Early this morning Samsung announced plans to finally extinguish the on-going fire that is the Note 7 once and for all here in the States by way of a software update that won’t allow the troubled phone to charge at all. Apparently not everyone involved is onboard with the move.
Verizon (the parent company to TechCrunch’s parent company) quickly issued a follow up statement, citing the potential risks involved in killing the phone altogether. By Samsung’s count, around only 7 percent of Note 7 owners in the U.S. have clung to their devices, but the carrier is concerned with the safety of those last few.
Here’s the key part of this morning’s statement:
Verizon will not be taking part in this update because of the added risk this could pose to Galaxy Note7 users that do not have another device to switch to. We will not push a software upgrade that will eliminate the ability for the Note7 to work as a mobile device in the heart of the holiday travel season. We do not want to make it impossible to contact family, first responders or medical professionals in an emergency situation.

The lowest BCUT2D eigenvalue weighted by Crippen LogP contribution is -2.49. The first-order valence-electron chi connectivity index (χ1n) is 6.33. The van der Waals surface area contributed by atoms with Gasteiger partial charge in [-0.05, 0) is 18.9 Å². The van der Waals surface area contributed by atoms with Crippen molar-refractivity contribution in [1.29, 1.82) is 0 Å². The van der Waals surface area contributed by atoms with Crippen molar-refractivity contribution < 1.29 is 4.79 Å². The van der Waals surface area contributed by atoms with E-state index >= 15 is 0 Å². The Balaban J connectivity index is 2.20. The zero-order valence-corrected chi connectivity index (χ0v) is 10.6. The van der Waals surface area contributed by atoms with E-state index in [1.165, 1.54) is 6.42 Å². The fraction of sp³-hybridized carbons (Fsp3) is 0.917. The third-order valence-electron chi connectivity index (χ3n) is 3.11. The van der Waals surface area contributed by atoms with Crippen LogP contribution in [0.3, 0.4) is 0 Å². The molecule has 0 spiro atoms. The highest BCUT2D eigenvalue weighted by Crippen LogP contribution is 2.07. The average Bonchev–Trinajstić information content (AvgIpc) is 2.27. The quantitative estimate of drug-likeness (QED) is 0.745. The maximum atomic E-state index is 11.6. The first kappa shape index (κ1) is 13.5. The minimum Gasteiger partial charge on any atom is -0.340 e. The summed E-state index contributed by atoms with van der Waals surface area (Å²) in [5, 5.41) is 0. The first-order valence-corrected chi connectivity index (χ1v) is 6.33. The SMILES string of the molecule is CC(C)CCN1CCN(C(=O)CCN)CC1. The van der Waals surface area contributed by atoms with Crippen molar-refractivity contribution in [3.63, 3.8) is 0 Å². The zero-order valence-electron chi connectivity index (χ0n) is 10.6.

Of course, the mere mention of the Note 7 and travel in the same sentence brings to mind some other potentially troubling scenarios. Maybe this saga has a little life left in it, after all.
Update: Sprint is onboard with the update and is reiterating its replacement plan. T-Mobile, for its part, is declining to comment for the time being. We’ve also reached out to AT&T and are waiting to hear back.